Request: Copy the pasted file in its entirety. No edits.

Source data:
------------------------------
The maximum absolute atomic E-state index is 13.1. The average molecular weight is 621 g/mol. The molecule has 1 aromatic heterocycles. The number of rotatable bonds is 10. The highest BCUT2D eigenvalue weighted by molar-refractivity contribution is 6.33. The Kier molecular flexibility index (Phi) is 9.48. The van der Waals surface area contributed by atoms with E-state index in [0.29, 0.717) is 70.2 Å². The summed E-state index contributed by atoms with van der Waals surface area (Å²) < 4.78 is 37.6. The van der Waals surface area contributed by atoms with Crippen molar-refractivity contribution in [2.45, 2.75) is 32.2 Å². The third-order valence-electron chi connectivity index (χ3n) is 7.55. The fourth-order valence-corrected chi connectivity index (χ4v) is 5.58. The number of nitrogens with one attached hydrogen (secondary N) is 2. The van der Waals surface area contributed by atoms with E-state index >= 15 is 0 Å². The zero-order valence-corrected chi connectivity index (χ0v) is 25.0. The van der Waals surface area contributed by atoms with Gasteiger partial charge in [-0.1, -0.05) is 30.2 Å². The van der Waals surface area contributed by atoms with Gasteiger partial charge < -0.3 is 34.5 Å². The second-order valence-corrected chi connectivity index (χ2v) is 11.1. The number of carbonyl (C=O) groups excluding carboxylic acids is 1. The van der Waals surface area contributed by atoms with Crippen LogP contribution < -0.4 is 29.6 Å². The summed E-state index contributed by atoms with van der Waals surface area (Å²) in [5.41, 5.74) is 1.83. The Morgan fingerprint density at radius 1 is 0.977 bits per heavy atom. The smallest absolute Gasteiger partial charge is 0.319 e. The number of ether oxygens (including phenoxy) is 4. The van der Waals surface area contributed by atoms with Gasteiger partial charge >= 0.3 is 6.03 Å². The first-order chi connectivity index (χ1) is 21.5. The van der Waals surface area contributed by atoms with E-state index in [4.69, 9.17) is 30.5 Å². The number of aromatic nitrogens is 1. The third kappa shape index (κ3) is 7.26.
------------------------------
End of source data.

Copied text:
The maximum absolute atomic E-state index is 13.1. The average molecular weight is 621 g/mol. The molecule has 1 aromatic heterocycles. The number of rotatable bonds is 10. The highest BCUT2D eigenvalue weighted by molar-refractivity contribution is 6.33. The Kier molecular flexibility index (Phi) is 9.48. The van der Waals surface area contributed by atoms with E-state index in [0.29, 0.717) is 70.2 Å². The summed E-state index contributed by atoms with van der Waals surface area (Å²) < 4.78 is 37.6. The van der Waals surface area contributed by atoms with Crippen molar-refractivity contribution in [2.45, 2.75) is 32.2 Å². The third-order valence-electron chi connectivity index (χ3n) is 7.55. The fourth-order valence-corrected chi connectivity index (χ4v) is 5.58. The number of nitrogens with one attached hydrogen (secondary N) is 2. The van der Waals surface area contributed by atoms with E-state index >= 15 is 0 Å². The zero-order valence-corrected chi connectivity index (χ0v) is 25.0. The van der Waals surface area contributed by atoms with Gasteiger partial charge in [-0.1, -0.05) is 30.2 Å². The van der Waals surface area contributed by atoms with Gasteiger partial charge < -0.3 is 34.5 Å². The second-order valence-corrected chi connectivity index (χ2v) is 11.1. The number of carbonyl (C=O) groups excluding carboxylic acids is 1. The van der Waals surface area contributed by atoms with Crippen LogP contribution < -0.4 is 29.6 Å². The summed E-state index contributed by atoms with van der Waals surface area (Å²) in [5.41, 5.74) is 1.83. The Morgan fingerprint density at radius 1 is 0.977 bits per heavy atom. The smallest absolute Gasteiger partial charge is 0.319 e. The number of ether oxygens (including phenoxy) is 4. The van der Waals surface area contributed by atoms with Gasteiger partial charge >= 0.3 is 6.03 Å². The first-order chi connectivity index (χ1) is 21.5. The van der Waals surface area contributed by atoms with E-state index in [4.69, 9.17) is 30.5 Å². The number of aromatic nitrogens is 1. The third kappa shape index (κ3) is 7.26.